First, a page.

Where food and music overlap
By Rachel Hergett EBS COLUMNIST
Long before I considered myself a foodie, when Kraft mac and cheese and cherry popsicles were certainly the height of culinary genius, my grandparents got a karaoke machine.
Most children would play the instrumental tapes, follow the provided lyrics sheets, sing to their heart’s content and let that be the whole story. I was not that child.
Even at five years old, I saw the possibilities of the thing. Those tape decks didn’t just play, they recorded. And I, fascinated by the voice of Casey Kasem counting down the Top 40, started creating my own radio show. I would pick a song that was hot at the moment, use the microphone to lay down an intro (sometimes with my cousin as co-host), and wait with my hand over the record button in an attempt to capture that particular song as it played over the actual radio.
So, in a food column, why does any of this matter? Well, food, like writing or music, is inherently creative. Overlap is inevitable. Often, when I sit down with a chef to talk about their work, the conversation turns to the kitchen soundtrack. Music keeps the kitchen going strong. And musicians sure as hell love to sing about what’s cooking.
The seed of this column is really a playlist inspired by my love of food, one I intend to dive into on the Magic Monday Show this week. See, my childhood radio dreams did come true. I’m no Kasem, but I have been a DJ on KGLT FM for more than two decades. In that time, my tastes have expanded, both musically and gastronomically. I’ve been contemplating where they overlap for months.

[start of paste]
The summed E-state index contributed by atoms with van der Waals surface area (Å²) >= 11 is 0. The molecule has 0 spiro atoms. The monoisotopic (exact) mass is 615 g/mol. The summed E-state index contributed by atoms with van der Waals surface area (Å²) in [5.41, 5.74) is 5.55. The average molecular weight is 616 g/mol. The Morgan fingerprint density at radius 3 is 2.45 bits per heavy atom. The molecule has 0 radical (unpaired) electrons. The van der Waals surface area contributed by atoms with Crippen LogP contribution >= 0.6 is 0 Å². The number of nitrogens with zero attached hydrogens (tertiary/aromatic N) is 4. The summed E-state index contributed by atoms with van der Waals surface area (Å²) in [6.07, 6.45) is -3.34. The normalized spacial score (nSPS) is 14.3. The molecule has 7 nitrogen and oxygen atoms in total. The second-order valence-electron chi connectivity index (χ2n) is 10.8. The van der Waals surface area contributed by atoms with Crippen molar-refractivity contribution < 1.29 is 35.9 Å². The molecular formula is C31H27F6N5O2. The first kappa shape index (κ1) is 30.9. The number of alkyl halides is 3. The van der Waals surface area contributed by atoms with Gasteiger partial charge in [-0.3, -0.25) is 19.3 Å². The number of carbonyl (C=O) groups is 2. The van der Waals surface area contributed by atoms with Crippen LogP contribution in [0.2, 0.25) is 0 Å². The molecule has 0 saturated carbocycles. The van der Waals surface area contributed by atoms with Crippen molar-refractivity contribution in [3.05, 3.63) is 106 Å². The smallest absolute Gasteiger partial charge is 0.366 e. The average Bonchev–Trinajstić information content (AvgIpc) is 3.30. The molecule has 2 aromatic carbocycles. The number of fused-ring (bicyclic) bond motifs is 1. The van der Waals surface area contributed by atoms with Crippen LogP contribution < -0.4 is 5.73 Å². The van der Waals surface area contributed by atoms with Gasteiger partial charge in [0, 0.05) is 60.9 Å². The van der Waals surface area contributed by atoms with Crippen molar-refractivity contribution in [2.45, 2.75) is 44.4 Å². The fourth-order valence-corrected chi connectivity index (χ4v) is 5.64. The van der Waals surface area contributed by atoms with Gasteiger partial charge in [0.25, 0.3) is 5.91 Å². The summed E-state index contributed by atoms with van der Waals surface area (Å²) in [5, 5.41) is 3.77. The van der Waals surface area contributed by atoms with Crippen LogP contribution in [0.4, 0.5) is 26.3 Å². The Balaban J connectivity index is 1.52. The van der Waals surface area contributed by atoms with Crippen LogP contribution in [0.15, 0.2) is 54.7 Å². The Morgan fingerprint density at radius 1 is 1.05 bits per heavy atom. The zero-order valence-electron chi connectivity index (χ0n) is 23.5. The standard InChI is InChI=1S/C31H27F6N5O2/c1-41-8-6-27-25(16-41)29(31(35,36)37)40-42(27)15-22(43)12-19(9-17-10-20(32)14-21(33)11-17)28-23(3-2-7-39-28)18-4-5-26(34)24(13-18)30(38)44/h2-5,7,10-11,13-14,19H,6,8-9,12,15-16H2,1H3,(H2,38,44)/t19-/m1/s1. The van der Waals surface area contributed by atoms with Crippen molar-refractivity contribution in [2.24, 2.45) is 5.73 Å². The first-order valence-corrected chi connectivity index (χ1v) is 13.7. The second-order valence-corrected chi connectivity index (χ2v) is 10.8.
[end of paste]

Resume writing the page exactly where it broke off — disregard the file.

Like music, certain dishes can inspire memories. Whether the music is about “Green Onions,” “Quiche Lorraine,” “Pork and Beans,” “Ham ‘N’ Eggs,” or “Apples and Bananas,” it is clear that someone likes to “eat, eat, eat” them.
One favorite musical topic is the hamburger. Blaze Foley uses the burger as an overall mark of contentment in “Big Cheeseburgers & Good French Fries.” Similarly, Charlie Pride waxed nostalgic in his “Burgers and Fries,” singing, “It was simple and good back then.” Other burger-themed songs include Commander Cody’s “Triple Cheese,” Little Feat’s “Hamburger Midnight” and pretty much the entire soundtrack of “Bob’s Burgers.” Southern California punk band Descendents even drop burgers into their 17-second banger “I Like Food.”
“I like food. Food tastes good. Juicy burgers, greasy fries, turkey legs and raw fish eyes,” they sing.
And we certainly can’t forget “Cheeseburger in Paradise,” in which Jimmy Buffett speaks his dreams about “a big warm bun and a huge hunk of meat.” Buffett has certainly capitalized on the songs he has written about consumables, with a chain of Margaritaville restaurant bars that have expanded into full resort experiences. I’m pretty sure you won’t have to ever search for a lost shaker of salt.
Maybe the crossover is inevitable. We all eat. We all have memories related to food and to music. Sometimes they overlap.
I knew the words to “Jambalaya (On the Bayou)” long before I tried the dish, or filé gumbo. I have yet to experience crawfish pie.
And though I have never put a lime in a coconut, I know drinking a bowl up is a surefire way to make one feel better.
These songs and many others are in my growing Spotify playlist. On Monday, Aug. 7, from noon to 3 p.m., I’ll feature the playlist on my Magic Monday Show on KGLT.
KGLT broadcasts at 91.9 FM in Big Sky and Bozeman. For a complete list of translators, streaming and more information, visit www.kglt.net.